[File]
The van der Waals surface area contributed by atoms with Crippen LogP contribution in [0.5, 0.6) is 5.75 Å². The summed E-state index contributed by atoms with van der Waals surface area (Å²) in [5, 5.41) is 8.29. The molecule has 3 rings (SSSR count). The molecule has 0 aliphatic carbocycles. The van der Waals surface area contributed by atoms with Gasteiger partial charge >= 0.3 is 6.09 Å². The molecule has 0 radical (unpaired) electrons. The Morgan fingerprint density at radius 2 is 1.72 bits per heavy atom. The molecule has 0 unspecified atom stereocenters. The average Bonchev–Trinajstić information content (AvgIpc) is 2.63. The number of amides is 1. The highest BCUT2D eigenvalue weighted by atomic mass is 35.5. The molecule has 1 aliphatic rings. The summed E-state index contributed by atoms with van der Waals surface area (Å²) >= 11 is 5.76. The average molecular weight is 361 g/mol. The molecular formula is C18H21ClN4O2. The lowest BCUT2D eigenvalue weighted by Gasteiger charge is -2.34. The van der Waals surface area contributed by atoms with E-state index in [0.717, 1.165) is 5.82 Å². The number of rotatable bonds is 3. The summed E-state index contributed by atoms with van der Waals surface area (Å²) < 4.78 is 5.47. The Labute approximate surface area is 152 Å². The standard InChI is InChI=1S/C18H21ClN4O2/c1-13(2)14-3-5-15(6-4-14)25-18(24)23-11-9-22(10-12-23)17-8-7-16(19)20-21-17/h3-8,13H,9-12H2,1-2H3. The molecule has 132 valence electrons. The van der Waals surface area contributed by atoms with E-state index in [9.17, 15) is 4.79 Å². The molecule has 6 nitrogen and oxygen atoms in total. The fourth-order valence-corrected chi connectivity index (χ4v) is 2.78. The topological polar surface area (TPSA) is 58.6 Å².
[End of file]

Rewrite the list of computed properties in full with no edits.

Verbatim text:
The van der Waals surface area contributed by atoms with Crippen LogP contribution in [0.5, 0.6) is 5.75 Å². The summed E-state index contributed by atoms with van der Waals surface area (Å²) in [5, 5.41) is 8.29. The molecule has 3 rings (SSSR count). The molecule has 0 aliphatic carbocycles. The van der Waals surface area contributed by atoms with Gasteiger partial charge >= 0.3 is 6.09 Å². The molecule has 0 radical (unpaired) electrons. The Morgan fingerprint density at radius 2 is 1.72 bits per heavy atom. The molecule has 0 unspecified atom stereocenters. The average Bonchev–Trinajstić information content (AvgIpc) is 2.63. The number of amides is 1. The highest BCUT2D eigenvalue weighted by atomic mass is 35.5. The molecule has 1 aliphatic rings. The summed E-state index contributed by atoms with van der Waals surface area (Å²) >= 11 is 5.76. The average molecular weight is 361 g/mol. The molecular formula is C18H21ClN4O2. The lowest BCUT2D eigenvalue weighted by Gasteiger charge is -2.34. The van der Waals surface area contributed by atoms with E-state index in [0.717, 1.165) is 5.82 Å². The number of rotatable bonds is 3. The summed E-state index contributed by atoms with van der Waals surface area (Å²) < 4.78 is 5.47. The Labute approximate surface area is 152 Å². The standard InChI is InChI=1S/C18H21ClN4O2/c1-13(2)14-3-5-15(6-4-14)25-18(24)23-11-9-22(10-12-23)17-8-7-16(19)20-21-17/h3-8,13H,9-12H2,1-2H3. The molecule has 132 valence electrons. The van der Waals surface area contributed by atoms with E-state index in [9.17, 15) is 4.79 Å². The molecule has 6 nitrogen and oxygen atoms in total. The fourth-order valence-corrected chi connectivity index (χ4v) is 2.78. The topological polar surface area (TPSA) is 58.6 Å².